Water Mitigation | A Complete Guide for Homeowners

In this article, we’ve highlighted the differences between water mitigation & water damage restoration.

Other points discussed include scenarios where water mitigation is required, water mitigation cost, what to look for when hiring a water mitigation service, the water mitigation process, preventive action, and why DIY water mitigation isn’t advisable.

Water Damage Mitigation

A flooded home can lead to all kinds of problems, including property damage.

As a temporary stop-gap measure or solution, water mitigation serves to contain the problem until a lasting solution is found or implemented.

Homeowners facing flooding problems will find this article helpful in arresting the situation. Here, we’ve offered water mitigation tips that work.

Water Mitigation Vs. Water Damage Restoration

Water mitigation and water damage restoration are often used interchangeably. However, the reality is that these aren’t the same.

While both involve water damage, the response to such is different. Water mitigation seeks to arrest the problem immediately to save the property from moisture incursion.

On the other hand, water damage restoration is performed after the water event and seeks to fix any problems to return the property to its original condition.

Here, damaged items are replaced, and the property is fixed.

Water mitigation isn’t as extensive in its approach. As mentioned earlier, water mitigation is a temporary approach to fixing water damage, while water damage restoration adopts a more permanent approach.

Type of Water Mitigation

It’s necessary to know the types of water mitigation to see what you’re dealing with. Water damage involves one of three types of water: clear water, grey water, and black water.

In the case of clear water, this involves portable water leaks from pipes or other plumbing installations holding clean water.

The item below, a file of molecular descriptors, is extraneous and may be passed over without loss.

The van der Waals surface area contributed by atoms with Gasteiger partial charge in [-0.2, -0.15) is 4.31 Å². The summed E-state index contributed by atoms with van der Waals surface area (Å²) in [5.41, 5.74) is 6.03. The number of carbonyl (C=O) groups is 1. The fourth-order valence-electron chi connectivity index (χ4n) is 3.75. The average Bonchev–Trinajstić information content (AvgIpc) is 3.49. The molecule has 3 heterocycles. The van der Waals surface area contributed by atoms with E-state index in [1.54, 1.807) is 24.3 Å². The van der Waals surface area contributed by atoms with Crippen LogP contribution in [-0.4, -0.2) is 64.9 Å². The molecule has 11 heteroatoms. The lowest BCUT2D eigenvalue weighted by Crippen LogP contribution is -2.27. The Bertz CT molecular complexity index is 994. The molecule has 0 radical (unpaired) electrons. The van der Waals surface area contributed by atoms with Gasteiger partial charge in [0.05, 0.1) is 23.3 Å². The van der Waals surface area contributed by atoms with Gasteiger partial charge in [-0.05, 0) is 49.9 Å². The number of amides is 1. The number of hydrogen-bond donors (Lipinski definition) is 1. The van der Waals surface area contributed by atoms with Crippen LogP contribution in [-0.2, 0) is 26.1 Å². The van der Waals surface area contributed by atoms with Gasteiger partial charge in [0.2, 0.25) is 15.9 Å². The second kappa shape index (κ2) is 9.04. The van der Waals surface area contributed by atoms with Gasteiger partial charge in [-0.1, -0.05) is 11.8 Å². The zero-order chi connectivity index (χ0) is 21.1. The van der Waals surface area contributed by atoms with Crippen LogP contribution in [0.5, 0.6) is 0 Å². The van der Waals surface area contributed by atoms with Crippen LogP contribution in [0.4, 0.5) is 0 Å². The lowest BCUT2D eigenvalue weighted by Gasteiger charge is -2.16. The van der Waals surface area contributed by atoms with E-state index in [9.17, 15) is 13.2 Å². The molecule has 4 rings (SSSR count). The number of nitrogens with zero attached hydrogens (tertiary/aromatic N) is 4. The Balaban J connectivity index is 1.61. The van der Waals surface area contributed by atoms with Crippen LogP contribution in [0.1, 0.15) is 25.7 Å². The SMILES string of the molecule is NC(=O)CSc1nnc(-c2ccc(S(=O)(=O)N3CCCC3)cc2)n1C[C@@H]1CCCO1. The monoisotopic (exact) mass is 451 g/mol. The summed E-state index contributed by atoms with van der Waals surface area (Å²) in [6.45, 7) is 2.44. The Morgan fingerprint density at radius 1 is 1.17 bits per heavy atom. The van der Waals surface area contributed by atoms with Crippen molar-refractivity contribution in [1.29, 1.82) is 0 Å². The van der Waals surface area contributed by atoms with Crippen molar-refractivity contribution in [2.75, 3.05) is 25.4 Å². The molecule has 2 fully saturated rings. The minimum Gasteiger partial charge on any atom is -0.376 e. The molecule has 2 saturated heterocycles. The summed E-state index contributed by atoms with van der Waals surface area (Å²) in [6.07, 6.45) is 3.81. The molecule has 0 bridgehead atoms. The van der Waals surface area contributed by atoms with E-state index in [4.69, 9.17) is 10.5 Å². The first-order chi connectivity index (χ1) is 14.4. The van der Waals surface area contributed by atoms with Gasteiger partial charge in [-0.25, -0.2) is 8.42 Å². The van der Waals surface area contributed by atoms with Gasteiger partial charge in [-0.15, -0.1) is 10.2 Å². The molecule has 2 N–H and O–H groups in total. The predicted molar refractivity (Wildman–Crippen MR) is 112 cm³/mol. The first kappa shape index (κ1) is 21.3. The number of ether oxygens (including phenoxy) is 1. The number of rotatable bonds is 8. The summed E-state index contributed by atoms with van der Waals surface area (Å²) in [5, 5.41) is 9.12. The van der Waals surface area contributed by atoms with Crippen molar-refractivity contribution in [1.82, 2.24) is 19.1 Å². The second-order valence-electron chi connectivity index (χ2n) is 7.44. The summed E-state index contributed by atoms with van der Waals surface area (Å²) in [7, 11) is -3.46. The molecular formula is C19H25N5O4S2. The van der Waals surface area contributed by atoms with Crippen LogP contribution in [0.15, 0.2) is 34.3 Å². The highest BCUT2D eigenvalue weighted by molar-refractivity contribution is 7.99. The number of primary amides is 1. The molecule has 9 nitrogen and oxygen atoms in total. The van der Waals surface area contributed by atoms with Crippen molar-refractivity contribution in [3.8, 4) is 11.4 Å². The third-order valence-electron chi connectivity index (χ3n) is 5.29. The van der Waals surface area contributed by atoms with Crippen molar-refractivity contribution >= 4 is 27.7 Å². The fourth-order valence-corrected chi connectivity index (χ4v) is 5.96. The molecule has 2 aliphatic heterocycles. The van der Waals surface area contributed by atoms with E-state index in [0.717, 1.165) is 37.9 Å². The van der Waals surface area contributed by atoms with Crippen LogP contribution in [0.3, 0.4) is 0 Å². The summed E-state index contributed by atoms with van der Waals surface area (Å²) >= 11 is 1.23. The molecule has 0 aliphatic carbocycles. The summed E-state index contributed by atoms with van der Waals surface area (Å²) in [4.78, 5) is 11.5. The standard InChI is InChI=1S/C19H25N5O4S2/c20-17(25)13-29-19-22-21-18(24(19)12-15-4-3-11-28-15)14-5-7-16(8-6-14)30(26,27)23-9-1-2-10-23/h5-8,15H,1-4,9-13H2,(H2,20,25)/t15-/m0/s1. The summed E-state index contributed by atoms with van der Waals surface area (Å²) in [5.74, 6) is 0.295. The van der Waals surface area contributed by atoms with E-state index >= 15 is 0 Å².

This is the easiest to fix as there’s no need for disinfecting the area after cleanup or removal.

Grey water is already used water meant to be disposed of, finding its way, or leaking back into your home. It’s murky and comes from appliances like washing machines, dishwashers, bathroom sinks, kitchen sinks, and bathtubs.

This has some level of contamination from organic & inorganic matter and microorganisms.

Water mitigation may also occur from blackwater leaks, considered very contaminated and coming from sources like surface water runoff, sewage, and medical waste.

Mitigating this type of water requires a more specialized approach. In other words, you cannot proceed to address the problem yourself as it could lead to infections, mold growth, and other issues.

When Water Mitigation Becomes Necessary

When does water mitigation become necessary? It depends on the situation leading to water damage or flooding of your home.

These conditions could result in water damage and flooding, thus needing immediate water mitigation.

They include faulty toilet lines, flooded basements, damaged or broken water supply lines, clogged gutters, and downspouts.

Roof leaks and storm damage will naturally trigger an immediate and appropriate response, which water mitigation is a part of. There’s a misconception that you can handle the problem via DIY.

In reality, this isn’t easy to deal with and requires the right expertise in dealing with the problem. A water mitigation technician is better trained and experienced to get the job done.